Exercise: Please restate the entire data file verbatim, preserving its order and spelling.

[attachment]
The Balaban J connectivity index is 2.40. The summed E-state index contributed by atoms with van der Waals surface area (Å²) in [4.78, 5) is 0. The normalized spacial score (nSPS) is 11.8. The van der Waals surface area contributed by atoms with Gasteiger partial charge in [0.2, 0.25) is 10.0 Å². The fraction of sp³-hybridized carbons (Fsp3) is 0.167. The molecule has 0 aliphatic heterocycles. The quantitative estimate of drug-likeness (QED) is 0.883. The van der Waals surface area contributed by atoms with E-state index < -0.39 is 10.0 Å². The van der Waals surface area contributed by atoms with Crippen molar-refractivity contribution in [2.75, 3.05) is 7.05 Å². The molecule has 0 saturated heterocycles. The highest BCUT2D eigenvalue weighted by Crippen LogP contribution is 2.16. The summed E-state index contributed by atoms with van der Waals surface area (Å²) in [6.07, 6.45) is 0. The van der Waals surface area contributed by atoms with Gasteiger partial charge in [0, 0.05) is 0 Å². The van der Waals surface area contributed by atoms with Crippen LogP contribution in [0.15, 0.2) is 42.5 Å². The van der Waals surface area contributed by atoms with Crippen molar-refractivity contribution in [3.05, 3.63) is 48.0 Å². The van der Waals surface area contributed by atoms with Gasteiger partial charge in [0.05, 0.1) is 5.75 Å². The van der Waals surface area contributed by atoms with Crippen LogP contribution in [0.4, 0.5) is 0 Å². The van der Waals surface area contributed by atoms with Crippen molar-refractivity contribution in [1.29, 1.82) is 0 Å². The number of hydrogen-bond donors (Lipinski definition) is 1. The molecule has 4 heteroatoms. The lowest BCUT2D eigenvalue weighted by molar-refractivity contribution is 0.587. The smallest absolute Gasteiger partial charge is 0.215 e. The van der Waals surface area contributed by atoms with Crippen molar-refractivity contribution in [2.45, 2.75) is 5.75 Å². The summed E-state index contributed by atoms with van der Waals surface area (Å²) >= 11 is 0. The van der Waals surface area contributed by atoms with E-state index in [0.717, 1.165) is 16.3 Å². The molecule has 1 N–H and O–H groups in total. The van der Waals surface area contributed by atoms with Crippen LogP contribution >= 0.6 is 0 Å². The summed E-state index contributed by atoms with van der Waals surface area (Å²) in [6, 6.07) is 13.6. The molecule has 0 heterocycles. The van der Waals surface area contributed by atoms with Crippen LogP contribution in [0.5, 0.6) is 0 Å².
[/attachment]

The Balaban J connectivity index is 2.40. The summed E-state index contributed by atoms with van der Waals surface area (Å²) in [4.78, 5) is 0. The normalized spacial score (nSPS) is 11.8. The van der Waals surface area contributed by atoms with Gasteiger partial charge in [0.2, 0.25) is 10.0 Å². The fraction of sp³-hybridized carbons (Fsp3) is 0.167. The molecule has 0 aliphatic heterocycles. The quantitative estimate of drug-likeness (QED) is 0.883. The van der Waals surface area contributed by atoms with E-state index < -0.39 is 10.0 Å². The van der Waals surface area contributed by atoms with Crippen molar-refractivity contribution in [2.75, 3.05) is 7.05 Å². The molecule has 0 saturated heterocycles. The highest BCUT2D eigenvalue weighted by Crippen LogP contribution is 2.16. The summed E-state index contributed by atoms with van der Waals surface area (Å²) in [6.07, 6.45) is 0. The van der Waals surface area contributed by atoms with Gasteiger partial charge in [0, 0.05) is 0 Å². The van der Waals surface area contributed by atoms with Crippen LogP contribution in [0.15, 0.2) is 42.5 Å². The van der Waals surface area contributed by atoms with Crippen molar-refractivity contribution in [3.05, 3.63) is 48.0 Å². The van der Waals surface area contributed by atoms with Gasteiger partial charge in [0.05, 0.1) is 5.75 Å². The van der Waals surface area contributed by atoms with Crippen LogP contribution in [0.4, 0.5) is 0 Å². The van der Waals surface area contributed by atoms with Crippen molar-refractivity contribution in [1.29, 1.82) is 0 Å². The number of hydrogen-bond donors (Lipinski definition) is 1. The molecule has 4 heteroatoms. The lowest BCUT2D eigenvalue weighted by molar-refractivity contribution is 0.587. The smallest absolute Gasteiger partial charge is 0.215 e. The van der Waals surface area contributed by atoms with Crippen molar-refractivity contribution in [2.45, 2.75) is 5.75 Å². The summed E-state index contributed by atoms with van der Waals surface area (Å²) >= 11 is 0. The van der Waals surface area contributed by atoms with E-state index in [0.717, 1.165) is 16.3 Å². The molecule has 1 N–H and O–H groups in total. The van der Waals surface area contributed by atoms with Crippen LogP contribution >= 0.6 is 0 Å². The summed E-state index contributed by atoms with van der Waals surface area (Å²) in [6, 6.07) is 13.6. The molecule has 0 heterocycles. The van der Waals surface area contributed by atoms with Crippen LogP contribution in [0.5, 0.6) is 0 Å².